White House Hopefuls and Down-Ballot Candidates Can Connect with Voters on Animal Protection
Hillary Clinton and Bernie Sanders are both still running on the Democratic side, but the overall field in the 2016 race for the White House has narrowed considerably since HSLF reported in January on the candidates’ animal protection records. Ted Cruz and John Kasich officially suspended their campaigns, with Donald Trump all but locking up the Republican presidential nomination.
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While the elections and candidates are dominating public discussion and media coverage, animal welfare issues have been an important part of our recent national discourse too. With Ringling Brothers performing its last show with elephants last weekend, SeaWorld announcing an end to its orca breeding program and sunsetting that part of its business model, Walmart pledging to source all of its eggs from cage-free sources, Armani ending its use of animal fur, and hundreds of chimpanzees being retired from private laboratories to sanctuaries—all spurred on by public demand for more humane treatment of animals—it’s clear animal protection issues are important to the voting public.
This week Hillary Clinton published an animal welfare statement highlighting the humane issues she plans to tackle as president, as well as her strong record on animal protection in the U.S. Senate and as Secretary of State. She pledged to crack down on abuses such as wildlife trafficking, puppy mills, and horse slaughter, and to support a federal anti-cruelty statute and more humane treatment of farm animals. A group supporting Bernie Sanders had previously published a summary of his positions and actions on animal welfare. Like Clinton, he’s had a strong and compelling record in the U.S. Senate, demonstrating his concern for the issues as well as his leadership. Donald Trump has yet to release a campaign statement on animal issues, but when he has associated himself with animal welfare, it has not always been positive.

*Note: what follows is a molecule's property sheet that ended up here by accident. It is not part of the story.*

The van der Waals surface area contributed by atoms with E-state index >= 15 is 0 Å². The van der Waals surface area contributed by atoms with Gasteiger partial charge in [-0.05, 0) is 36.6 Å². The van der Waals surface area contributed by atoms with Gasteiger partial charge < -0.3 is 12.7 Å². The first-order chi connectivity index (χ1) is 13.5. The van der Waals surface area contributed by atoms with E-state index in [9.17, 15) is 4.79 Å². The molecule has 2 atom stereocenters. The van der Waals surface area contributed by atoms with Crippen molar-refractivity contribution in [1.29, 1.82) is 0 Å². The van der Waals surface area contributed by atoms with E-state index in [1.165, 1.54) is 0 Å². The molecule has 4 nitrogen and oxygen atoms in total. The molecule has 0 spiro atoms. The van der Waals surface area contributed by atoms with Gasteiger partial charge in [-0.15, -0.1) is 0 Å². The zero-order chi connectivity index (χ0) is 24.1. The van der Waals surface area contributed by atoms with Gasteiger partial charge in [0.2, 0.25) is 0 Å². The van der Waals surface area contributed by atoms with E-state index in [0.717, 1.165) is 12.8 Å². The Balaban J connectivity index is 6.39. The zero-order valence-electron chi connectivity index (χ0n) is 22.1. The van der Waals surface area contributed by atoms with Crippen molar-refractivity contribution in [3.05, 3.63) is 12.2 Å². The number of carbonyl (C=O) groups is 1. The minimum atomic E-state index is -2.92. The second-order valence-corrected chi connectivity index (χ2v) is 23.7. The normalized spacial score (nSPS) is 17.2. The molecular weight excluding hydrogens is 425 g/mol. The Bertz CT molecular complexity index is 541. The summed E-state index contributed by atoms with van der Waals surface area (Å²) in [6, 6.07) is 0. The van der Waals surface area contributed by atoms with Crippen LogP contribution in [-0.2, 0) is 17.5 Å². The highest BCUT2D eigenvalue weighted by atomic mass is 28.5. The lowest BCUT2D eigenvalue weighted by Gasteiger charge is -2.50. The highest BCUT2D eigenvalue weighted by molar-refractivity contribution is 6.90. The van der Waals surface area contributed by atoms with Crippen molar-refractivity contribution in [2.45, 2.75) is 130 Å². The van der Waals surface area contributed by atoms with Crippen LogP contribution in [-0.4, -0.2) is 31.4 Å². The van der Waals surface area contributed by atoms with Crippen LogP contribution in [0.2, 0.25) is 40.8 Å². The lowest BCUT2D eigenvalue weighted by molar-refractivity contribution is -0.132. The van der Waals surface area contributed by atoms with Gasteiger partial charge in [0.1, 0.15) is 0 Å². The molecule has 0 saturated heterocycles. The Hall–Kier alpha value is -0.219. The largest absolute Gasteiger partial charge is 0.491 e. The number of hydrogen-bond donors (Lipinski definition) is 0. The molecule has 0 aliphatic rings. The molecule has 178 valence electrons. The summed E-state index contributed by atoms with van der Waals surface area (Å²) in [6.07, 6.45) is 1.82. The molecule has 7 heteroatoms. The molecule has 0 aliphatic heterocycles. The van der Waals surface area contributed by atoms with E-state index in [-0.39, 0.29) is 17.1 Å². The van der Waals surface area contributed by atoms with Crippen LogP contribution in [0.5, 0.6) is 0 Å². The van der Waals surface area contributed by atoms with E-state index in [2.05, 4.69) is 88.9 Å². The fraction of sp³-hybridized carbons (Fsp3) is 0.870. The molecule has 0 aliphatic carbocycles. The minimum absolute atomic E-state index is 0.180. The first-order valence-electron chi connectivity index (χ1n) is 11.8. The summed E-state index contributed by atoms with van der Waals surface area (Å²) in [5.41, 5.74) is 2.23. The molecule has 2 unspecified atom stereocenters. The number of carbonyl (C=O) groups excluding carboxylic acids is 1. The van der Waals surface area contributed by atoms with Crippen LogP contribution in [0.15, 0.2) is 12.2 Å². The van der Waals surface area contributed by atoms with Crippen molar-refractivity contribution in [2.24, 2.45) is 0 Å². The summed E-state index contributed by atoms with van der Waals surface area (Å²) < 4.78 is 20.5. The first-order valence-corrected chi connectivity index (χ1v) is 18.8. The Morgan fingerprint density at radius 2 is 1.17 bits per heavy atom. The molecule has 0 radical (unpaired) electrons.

There are 25,000 animal welfare groups in the country, nearly two-thirds of Americans have pets, and there are felony-level penalties for animal cruelty in every state. Opposition to animal cruelty is now a universal value, and presidential candidates and down-ballot candidates really stand to miss an opportunity when they don’t speak to this constituency and its concerns. It may not ever be a daily talking point for major candidates, but it’s a genuine opportunity to speak to a vast constituency of interested citizens and break out of the predictable set of orthodox positions that the Democrats and Republicans have already divvied up.
It's worth noting that major corporations in every sector of the economy have also embraced animal welfare issues—whether it’s Walmart, McDonald’s, and dozens of others in food retail; cosmetic companies like Lush and the Body Shop; fashion giants like Armani and Hugo Boss; or PetSmart and Petco in the pet industry. It’s a mainstream sensibility, and with so many of these company policies validating that idea, it’s not a risk but an opportunity for candidates to take a stance on these issues. It’s a particularly good opportunity to speak to women and suburban voters, who have particularly strong inclinations on animal issues.
And the public is not just paying attention to what the candidates say on paper, but also to what they do off the campaign trail. The three Clinton family members, especially Chelsea, have been deeply involved in anti-poaching work and spoken out against the ivory trade, as a matter of animal welfare and economic development for African nations. Donald Trump’s sons, on the other hand, have been involved in trophy hunting of African wildlife, shooting leopards and other rare animals in Africa. Their behavior smacks more of the type of killing done by Walter Palmer (the dentist who shot Cecil the lion last July) than it is about Joe Sixpack from West Virginia or Pennsylvania, who is killing deer for meat and filling the freezer. This issue has the potential to cement negatives for Trump among millions of humane-minded people, especially women, who would be offended by this kind of animal killing for such gratuitous purposes.
The animal welfare movement is no longer a niche movement. Our collective voices are powerful and influential. So make sure you’re paying attention to what the candidates are saying about humane issues—because if it’s important to you, it should be important to them.